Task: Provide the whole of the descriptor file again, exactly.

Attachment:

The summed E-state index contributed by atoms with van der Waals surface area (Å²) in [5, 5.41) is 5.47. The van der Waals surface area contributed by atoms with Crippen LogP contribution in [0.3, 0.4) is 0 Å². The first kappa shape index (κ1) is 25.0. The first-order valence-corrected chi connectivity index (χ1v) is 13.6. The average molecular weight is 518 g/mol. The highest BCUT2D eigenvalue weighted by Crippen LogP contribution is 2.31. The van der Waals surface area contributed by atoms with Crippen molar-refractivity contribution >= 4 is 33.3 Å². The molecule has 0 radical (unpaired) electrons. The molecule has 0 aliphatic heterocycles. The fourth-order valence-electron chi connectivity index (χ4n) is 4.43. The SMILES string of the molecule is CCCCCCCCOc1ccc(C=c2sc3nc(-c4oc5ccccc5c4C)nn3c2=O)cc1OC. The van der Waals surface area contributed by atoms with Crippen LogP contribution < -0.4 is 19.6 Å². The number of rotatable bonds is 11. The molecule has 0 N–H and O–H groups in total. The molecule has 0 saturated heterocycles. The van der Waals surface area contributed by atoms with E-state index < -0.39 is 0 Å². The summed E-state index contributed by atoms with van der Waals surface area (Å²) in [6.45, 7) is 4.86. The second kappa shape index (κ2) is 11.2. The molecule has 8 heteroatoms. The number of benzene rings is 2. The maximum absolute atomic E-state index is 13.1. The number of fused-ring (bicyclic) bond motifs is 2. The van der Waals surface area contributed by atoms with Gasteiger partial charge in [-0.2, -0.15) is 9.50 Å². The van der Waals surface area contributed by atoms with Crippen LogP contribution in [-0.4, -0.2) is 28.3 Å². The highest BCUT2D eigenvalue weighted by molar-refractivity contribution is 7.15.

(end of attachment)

The summed E-state index contributed by atoms with van der Waals surface area (Å²) in [5, 5.41) is 5.47. The van der Waals surface area contributed by atoms with Crippen LogP contribution in [0.3, 0.4) is 0 Å². The first kappa shape index (κ1) is 25.0. The first-order valence-corrected chi connectivity index (χ1v) is 13.6. The average molecular weight is 518 g/mol. The highest BCUT2D eigenvalue weighted by Crippen LogP contribution is 2.31. The van der Waals surface area contributed by atoms with Crippen molar-refractivity contribution >= 4 is 33.3 Å². The molecule has 0 radical (unpaired) electrons. The molecule has 0 aliphatic heterocycles. The fourth-order valence-electron chi connectivity index (χ4n) is 4.43. The SMILES string of the molecule is CCCCCCCCOc1ccc(C=c2sc3nc(-c4oc5ccccc5c4C)nn3c2=O)cc1OC. The van der Waals surface area contributed by atoms with Crippen LogP contribution < -0.4 is 19.6 Å². The number of rotatable bonds is 11. The molecule has 0 N–H and O–H groups in total. The molecule has 0 saturated heterocycles. The van der Waals surface area contributed by atoms with E-state index < -0.39 is 0 Å². The summed E-state index contributed by atoms with van der Waals surface area (Å²) in [6.45, 7) is 4.86. The second kappa shape index (κ2) is 11.2. The molecule has 8 heteroatoms. The number of benzene rings is 2. The maximum absolute atomic E-state index is 13.1. The number of fused-ring (bicyclic) bond motifs is 2. The van der Waals surface area contributed by atoms with Gasteiger partial charge in [-0.2, -0.15) is 9.50 Å². The van der Waals surface area contributed by atoms with Crippen LogP contribution in [-0.4, -0.2) is 28.3 Å². The highest BCUT2D eigenvalue weighted by molar-refractivity contribution is 7.15.